[2b] The facts in the case at bench are fundamentally indistinguishable from those in Aleria. The only point of possible distinction is that in that case the defendant had not been removed to the police station at the time of the search. Rather, he was arrested and handcuffed by the police and escorted to his room. In view of the fact that, here, the search was made within 15 minutes after the arrest, we do not find this distinction meaningful. Although one of the bases of a search incidental to an arrest is the preservation and seizure of instrumentalities and fruits of the crime (Preston v. United States, 376 U.S. 364, 367 [11 L. Ed. 2d 777, 780, 84 S. Ct. 881, 883]), there is no greater probability that such evidence will be destroyed when the defendant is in custody and manacled than when he has been arrested and taken to the police station. (Cf. People v. Jackson, 183 Cal. App. 2d 562, 572 [6 Cal. Rptr. 884]; People v. Stewart, 144 Cal. App. 2d 555, 559-560 [301 P.2d 301].)

As reasoned in Aleria, the question is whether there is "a substantial nexus between the arrest and the search such that they may be held a continuous transaction." (193 Cal.App.2d at p. 359.) The court there found the connection between arrest and search "plain for all to see." (193 Cal.App.2d at p. 360.) Likewise, in the case at bench, we think the connection between the arrest and search is plain to see. As in People v. Rodriguez, supra, 238 Cal. App. 2d 682, 690, we conclude that in the case at bench defendant's room was a part of the premises where the arrest was made within the meaning of People v. Cruz, supra, 61 Cal. 2d 861, 866 and that the search was limited to the premises where the arrest was made; was contemporaneous therewith, had a definite object; and was reasonable in scope. (People v. Cruz, supra, at pp. 865-866; People v. Adame, supra, 250 Cal. App. 2d 380, 384-385; People v. Rodriguez, supra, at pp. 688-690; People v. Aleria, supra, 193 Cal. App. 2d 352, 355-360.)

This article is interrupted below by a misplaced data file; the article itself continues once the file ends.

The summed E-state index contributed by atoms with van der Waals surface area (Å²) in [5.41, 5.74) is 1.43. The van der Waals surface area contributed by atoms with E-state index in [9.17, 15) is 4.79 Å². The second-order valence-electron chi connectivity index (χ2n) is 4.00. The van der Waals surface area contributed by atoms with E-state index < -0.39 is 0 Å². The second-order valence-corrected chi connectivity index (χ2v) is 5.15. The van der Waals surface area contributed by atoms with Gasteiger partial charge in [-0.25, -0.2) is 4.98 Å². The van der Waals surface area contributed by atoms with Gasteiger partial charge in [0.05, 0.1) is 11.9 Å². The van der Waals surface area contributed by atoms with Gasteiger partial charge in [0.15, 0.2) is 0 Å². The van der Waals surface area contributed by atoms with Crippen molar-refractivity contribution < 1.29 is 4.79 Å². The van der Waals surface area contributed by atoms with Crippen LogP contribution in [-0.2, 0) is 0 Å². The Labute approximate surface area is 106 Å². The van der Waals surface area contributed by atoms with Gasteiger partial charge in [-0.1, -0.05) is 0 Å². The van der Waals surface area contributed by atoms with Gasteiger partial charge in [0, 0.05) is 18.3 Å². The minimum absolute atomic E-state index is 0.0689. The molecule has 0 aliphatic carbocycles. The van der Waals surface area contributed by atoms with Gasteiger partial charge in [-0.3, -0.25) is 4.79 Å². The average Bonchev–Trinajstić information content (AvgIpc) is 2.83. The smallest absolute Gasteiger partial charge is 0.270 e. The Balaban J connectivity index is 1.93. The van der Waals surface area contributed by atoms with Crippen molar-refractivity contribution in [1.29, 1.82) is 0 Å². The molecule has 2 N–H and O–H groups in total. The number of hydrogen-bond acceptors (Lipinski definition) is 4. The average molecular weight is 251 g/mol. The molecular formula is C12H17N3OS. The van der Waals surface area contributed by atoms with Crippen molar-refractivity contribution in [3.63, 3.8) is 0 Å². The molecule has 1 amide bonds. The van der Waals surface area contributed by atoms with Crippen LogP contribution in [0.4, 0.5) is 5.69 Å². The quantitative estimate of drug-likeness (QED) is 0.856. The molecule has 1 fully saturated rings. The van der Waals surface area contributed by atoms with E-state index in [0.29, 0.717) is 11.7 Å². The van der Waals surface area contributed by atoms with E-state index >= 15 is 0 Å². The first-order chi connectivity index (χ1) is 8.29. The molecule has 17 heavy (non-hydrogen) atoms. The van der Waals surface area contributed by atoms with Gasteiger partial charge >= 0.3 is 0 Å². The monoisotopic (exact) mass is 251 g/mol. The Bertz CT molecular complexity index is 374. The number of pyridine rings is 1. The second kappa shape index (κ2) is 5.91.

[3] Even were we not persuaded of the validity of the search, the introduction [11 Cal. App. 3d 509] into evidence of the items seized would not require reversal, because it is clear beyond a reasonable doubt that this evidence did not materially contribute to the verdict obtained. (Chapman v. California, 386 U.S. 18, 24 [17 L. Ed. 2d 705, 710, 87 S. Ct. 824, 24 A.L.R.3d 1065].) The evidence of defendant's guilt was overwhelming and the evidence that resulted from the search was only cumulative and corroborative. (Harrington v. California, 395 U.S. 250 [23 L. Ed. 2d 284, 89 S. Ct. 1726].) Each of the persons involved in the several transactions testified at the trial and gave a firsthand account of what defendant did and said. In his statements to Detective King immediately prior to and after his arrest and in his repeated demands to be arrested for forgery, defendant all but admitted his guilt, especially as to the B & L check, and defendant presented virtually no defense.

Mr. Baxter fully testified about issuing the identification card in the name of William F. Martin and Mr. Delote testified that defendant used this card for identification when he cashed the Happy Wanderer check. Obviously, the introduction of the card itself was merely cumulative.

Mr. Ford testified fully concerning the making and issuance of the Happy Wanderer check, and Mr. Delote testified fully and in detail about defendant's presentation, endorsement and cashing of the check. From the reporter's transcript, it appears that Mr. Delote had testified independently to all of the material facts prior to the time he was shown the check itself, which was eventually shown to him for the purpose of refreshing his recollection as to whether defendant had endorsed the check "W. F. Martin" or "William F. Martin." It appears, therefore, that the introduction of the check itself was cumulative.